Rio Organizers Look To IOC For Help Settling $40 Million Debt

Photo Courtesy: Rob Schumacher- USA TODAY Sports

Brazilian organizers are seeking help from the International Olympic Committee (IOC) in the form of financial assistance to settle millions of dollars in loans. In an article that appeared in the The New York Times from the Associated Press, creditors are reportedly still owed 130 million reals, or $40 million, from the Olympic Games that were hosted last summer.

Carlos Nuzman, the Brazilian Olympic Committee President, will be traveling to Switzerland next week to meet with the IOC in person. Organizers are hoping that the IOC’s involvement will help them gain some advantage in settling their debts from hosting the Olympics.

However, the Brazilian Committee’s efforts may not end up bringing much in the way of assistance. In an official statement released from IOC, the organization reiterated that host cities are contractually obligated to pay for the Games, and in order for the IOC to step in they would need “reliable and understandable information from those charge, something which regrettably at the present time we do not have.”

Mario Andrada, a spokesperson for the Rio Organizing Committee, was hopeful that the IOC may be able to help the organizers with “dialogue with the government,” but was also realistic that the IOC could not be used as a “silver bullet” to solve their problems.

The Rio Olympics were notably plagued by organizational problems, political corruption, and a recession in the face of an ever-growing price tag. The Games reportedly cost Brazil $13.1 billion dollars, and many of the most costly infrastructure projects are currently vacant or struggling to take advantage of their capacity.

Andrada stated that negotiations with the government are at “a crucial point,” as Rio de Janeiro is already late paying government employees and maintaining public services and their current President Michel Temer is facing charges of corruption.

11 Comments

11 comments

  1. Mary C Thompson

    They shouldn’t be allowed to host games if they are not prepared to financially support their bid

    • Jenn Rivera Carvajal

      If the games were profitable for anyone other than IOC, other countries might be able to survive financially. As it stands IOC, television networks, and corporate sponsors make all the profits while city governments are supposed to foot the bill and people are forced out of their homes for new construction of athletic facilities that will then be left unused. There are few exceptions to this rule. The same is true for the World Cup.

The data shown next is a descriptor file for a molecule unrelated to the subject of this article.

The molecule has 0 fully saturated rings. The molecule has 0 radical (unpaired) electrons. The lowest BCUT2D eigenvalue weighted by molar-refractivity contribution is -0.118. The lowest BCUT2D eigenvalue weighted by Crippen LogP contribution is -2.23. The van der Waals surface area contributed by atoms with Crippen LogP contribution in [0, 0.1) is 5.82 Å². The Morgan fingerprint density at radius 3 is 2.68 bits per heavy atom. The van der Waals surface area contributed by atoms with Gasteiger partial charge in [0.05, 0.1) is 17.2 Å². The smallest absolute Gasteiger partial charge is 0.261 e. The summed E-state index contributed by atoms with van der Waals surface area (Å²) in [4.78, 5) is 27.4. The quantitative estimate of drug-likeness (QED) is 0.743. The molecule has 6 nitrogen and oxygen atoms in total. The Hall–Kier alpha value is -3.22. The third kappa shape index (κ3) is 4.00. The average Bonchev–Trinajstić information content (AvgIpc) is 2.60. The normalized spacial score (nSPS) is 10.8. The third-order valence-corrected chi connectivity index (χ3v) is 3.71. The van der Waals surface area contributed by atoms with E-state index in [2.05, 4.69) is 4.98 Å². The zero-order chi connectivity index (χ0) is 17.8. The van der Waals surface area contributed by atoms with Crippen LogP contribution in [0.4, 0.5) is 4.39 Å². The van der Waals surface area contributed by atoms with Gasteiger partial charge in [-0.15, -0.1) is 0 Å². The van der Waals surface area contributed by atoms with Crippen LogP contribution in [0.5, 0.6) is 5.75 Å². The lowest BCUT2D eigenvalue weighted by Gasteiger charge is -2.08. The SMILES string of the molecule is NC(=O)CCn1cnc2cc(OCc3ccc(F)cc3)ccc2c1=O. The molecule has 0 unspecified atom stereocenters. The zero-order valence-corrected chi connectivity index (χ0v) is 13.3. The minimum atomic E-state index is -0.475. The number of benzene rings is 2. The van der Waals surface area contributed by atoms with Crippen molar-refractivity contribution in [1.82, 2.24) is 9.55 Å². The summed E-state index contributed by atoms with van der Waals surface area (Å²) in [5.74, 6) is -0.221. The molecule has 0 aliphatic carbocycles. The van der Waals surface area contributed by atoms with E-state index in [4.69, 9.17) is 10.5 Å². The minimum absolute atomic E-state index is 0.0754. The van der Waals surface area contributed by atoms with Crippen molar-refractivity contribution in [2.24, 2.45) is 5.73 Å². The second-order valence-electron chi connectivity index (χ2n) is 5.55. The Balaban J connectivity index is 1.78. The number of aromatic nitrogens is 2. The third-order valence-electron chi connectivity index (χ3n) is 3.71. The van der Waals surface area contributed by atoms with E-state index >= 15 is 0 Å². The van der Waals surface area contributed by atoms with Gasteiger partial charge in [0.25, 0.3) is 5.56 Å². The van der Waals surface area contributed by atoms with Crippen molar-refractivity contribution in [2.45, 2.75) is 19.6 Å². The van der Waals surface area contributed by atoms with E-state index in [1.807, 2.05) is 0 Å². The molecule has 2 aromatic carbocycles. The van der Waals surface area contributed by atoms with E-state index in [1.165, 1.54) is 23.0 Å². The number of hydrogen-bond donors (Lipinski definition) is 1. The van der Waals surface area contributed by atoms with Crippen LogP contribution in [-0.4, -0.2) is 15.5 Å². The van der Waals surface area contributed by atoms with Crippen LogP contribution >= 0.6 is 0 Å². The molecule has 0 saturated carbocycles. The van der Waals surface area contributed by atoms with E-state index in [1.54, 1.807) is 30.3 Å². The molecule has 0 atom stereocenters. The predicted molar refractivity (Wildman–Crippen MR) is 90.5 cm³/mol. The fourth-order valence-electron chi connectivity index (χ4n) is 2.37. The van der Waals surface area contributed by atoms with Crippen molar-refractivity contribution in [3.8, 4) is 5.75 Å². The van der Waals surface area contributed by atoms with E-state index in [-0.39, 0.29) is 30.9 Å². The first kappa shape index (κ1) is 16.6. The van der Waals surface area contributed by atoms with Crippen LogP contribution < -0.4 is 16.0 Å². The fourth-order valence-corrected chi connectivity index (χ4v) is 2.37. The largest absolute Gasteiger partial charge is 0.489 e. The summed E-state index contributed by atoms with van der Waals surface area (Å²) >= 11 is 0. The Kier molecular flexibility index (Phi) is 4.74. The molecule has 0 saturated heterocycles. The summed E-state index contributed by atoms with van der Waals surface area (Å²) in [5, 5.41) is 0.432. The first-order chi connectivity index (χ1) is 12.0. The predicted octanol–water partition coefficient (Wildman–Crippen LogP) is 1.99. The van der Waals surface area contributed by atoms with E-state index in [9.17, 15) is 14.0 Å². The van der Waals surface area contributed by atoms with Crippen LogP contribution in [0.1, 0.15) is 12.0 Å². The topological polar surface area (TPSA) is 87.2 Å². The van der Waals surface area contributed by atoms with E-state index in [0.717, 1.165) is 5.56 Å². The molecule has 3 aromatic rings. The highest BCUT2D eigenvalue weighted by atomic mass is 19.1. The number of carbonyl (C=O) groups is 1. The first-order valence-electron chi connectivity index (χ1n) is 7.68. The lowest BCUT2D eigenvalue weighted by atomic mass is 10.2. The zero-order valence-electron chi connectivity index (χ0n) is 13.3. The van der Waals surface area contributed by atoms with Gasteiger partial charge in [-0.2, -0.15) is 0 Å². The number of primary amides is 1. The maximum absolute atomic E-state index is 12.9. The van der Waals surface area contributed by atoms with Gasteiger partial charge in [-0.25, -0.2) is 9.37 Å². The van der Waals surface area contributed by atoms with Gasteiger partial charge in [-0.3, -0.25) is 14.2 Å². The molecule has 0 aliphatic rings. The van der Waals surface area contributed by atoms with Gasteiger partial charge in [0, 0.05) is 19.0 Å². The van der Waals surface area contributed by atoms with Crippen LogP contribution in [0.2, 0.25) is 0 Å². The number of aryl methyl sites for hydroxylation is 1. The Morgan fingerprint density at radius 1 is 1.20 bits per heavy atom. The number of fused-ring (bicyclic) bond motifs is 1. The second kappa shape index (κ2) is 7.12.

• Shawn Nowak

      Nobody forced Rio to make the bid. This happens each time but yet countries still place bids to host.

  2. Betsy Luminais

    The IOC accepted Rio’s bid. This was predictable! They should help with this debt!

    • Mary C Thompson

      Yes, maybe…. but their government hasn’t paid their employees and their president is being investigated for corruption. If the government squandered the money, then they shouldn’t get debt relief

    • avatar
      Sara

      I mean, except that is not how Olympic bids work. The host countries are responsible for the monetary obligations of hosting the games.

    • avatar
      Sara

      Also, at the time that Rio was rewarded with the opportunity to host the games, Brazil was not in the financial crisis it is in now. They had a pretty good economy when they were awarded the games. It crashed soon after though.

    • Betsy Luminais

      But it’s the employees and the general population who will suffer in the end. You really have to wonder with all the corruption what the IOC officials got out of it too!

  3. Money went to everyone except where it was supposed to go. Politicians, business leaders and I’m sure the IOC all got their share

  4. avatar
    Leander

    The way this works is that you have to bribe the IOC to get the Olympics, not the other way around.

Author: James Sica

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James Sica is the Men and Women's Assistant Coach at Massachusetts Institute of Technology. He has been an assistant coach at CMU in Pittsburgh, PA (2015-2017), a volunteer assistant coach with the Harvard women’s program (2014-2015) and an assistant with the Ithaca College men's program (2012-2014).

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